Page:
It was almost 70 years ago, but Don Mosher can still feel it.
"I can still feel my skin crawl as we climbed down those rope ladders," Mosher, 96, of DeKalb, said as he remembered being one of the first American soldiers to enter Japan after its surrender ended World War II. "It was scary. If they wanted to open up on us, they could have."
A captain in the U.S. Army Quartermaster Corps, Mosher spent four years in the service, serving in both the European and Pacific theaters. While in Europe, he supplied Gen. George Patton's tanks with gasoline during the Battle of the Bulge.
"The gas would come in trucks, and we put them in five-gallon cans and sent it to Patton," he said.
Near the end of the war in Europe, Mosher said the Germans would drop weapons and other supplies to German soldiers in Allied prison camps. The prisoners turned everything they received over to their American captors.
"They didn't want to go back to war," he said.
He also recalled a group of prisoners who refused to leave their camp after they had been freed because the Americans were feeding them.
Perhaps Mosher's most memorable moments came in Japan, which he almost missed because of the weather. Mosher was playing in a softball league when a dust storm kicked up during a key game, causing his team's center fielder to miss a fly ball, resulting in a 1-0 loss. If it hadn't been for that, Mosher said his trip to Japan would have been delayed.
While in Japan, Mosher visited Hiroshima about six months after the U.S. dropped the first atomic bomb.
"I'll never forget the devastation," he said. "At that time, we didn't know that much about radiation. But after the war, I had two daughters, so I guess I was all right."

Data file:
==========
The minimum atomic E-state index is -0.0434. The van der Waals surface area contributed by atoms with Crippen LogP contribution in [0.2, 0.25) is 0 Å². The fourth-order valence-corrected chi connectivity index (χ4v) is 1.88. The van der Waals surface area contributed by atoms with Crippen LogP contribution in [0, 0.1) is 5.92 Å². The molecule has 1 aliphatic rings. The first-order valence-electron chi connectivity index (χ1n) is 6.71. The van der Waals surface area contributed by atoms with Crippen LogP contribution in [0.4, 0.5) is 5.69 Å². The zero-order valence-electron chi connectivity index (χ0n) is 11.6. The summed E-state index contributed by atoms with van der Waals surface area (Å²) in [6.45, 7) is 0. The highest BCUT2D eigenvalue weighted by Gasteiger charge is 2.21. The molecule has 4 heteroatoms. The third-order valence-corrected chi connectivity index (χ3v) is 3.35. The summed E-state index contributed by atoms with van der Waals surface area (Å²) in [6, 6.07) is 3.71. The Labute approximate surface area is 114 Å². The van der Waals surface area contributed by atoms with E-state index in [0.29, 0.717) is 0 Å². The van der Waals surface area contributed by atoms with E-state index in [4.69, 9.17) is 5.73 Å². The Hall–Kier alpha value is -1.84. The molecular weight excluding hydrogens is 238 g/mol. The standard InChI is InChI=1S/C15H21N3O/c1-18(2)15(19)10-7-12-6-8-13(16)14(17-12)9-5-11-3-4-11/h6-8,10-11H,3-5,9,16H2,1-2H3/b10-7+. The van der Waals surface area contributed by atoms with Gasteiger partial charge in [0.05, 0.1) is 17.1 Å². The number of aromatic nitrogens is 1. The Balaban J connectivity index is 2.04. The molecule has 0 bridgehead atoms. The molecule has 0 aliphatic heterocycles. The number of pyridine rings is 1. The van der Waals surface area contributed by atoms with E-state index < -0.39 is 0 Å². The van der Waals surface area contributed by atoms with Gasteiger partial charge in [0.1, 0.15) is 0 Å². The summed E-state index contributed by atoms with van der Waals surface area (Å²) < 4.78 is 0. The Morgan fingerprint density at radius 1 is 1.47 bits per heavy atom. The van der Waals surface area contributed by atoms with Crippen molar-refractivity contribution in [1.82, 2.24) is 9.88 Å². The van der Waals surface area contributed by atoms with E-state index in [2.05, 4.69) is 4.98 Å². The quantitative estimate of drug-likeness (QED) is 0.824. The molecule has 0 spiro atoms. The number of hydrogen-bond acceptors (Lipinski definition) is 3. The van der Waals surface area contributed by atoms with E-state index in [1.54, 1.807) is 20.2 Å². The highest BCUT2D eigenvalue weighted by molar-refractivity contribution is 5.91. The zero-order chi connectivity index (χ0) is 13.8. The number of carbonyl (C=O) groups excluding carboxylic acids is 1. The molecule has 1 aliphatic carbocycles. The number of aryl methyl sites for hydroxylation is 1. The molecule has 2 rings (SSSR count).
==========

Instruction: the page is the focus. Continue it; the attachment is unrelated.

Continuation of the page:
Longing for action
"The atomic bomb saved millions of lives," fellow veteran Robert LaConto said. Although some have since questioned the wisdom of using it, he said there was no question about it at the time.
LaConto, 90, was also in the Pacific, serving three years with the Army Air Corps. Originally assigned to be the drummer in the U.S. Air Force band, he said he was in an ideal place – except he yearned to fly. He asked to be reassigned.
"Flying was in my blood," he said.
After a grueling six weeks on a troop ship, he ended up in India as a radio operator/gunner on a B-24, bombing Japanese installations in China.
"We played cat and mouse with the Japanese," he said. He recalled spending Christmas Eve in a foxhole awaiting a Japanese aerial attack that never came."They were good fighters."
LaConto, who flew 34 successful missions without being shot down, said his planes bombed the bridge made famous in the 1957 William Holden movie "The Bridge Over the River Kwai." He was training to be a part of the attack on Japan when the surrender came.
"I can't tell you how relieved I was about that," he said.
'I wish I had been there'
John Hubert Dunn, 92, just missed seeing action in the Pacific. Dunn, who participated in the D-Day invasion in Europe, was in the hospital healing from an injury when his destroyer, dispatched to the Pacific without him, was attacked by three kamikaze planes, killing 51 of his shipmates.
"I regret that," he said. "I wish I had been there."
Dunn, who spent four years in the Navy, was a senior at Southern Illinois University when Pearl Harbor was bombed. He enlisted in the Navy, where he served four years and was commissioned as an officer as a Lieutenant Junior Grade despite not going to the Naval Academy.
Putting the war on film
Ivan Prall of Malta was a student at Northern Illinois University who also enlisted right after Pearl Harbor, driving to Rockford in a 1933 Plymouth he bought for $90, which he still owns.
"There wasn't much else you could do about it," he said. "Everyone was in the same boat."
A photographer for the Army Air Corps, Prall, 92, spent four years recording the war on 15 islands in black and white with a 4x5-speed graphic camera. His most memorable moment was the time he and a Marine were scouting out a cave on Iowa Jima. A shot rang out, going through the Marine and lodging in Prall's right knee. Although he dragged the Marine to safety, he doesn't know what happened to him.
The only treatment Prall ever got for the bullet, which is still lodged in his knee, was a sulphur pill. Despite his wound, he wasn't awarded the Purple Heart.
"There's no pain," he said.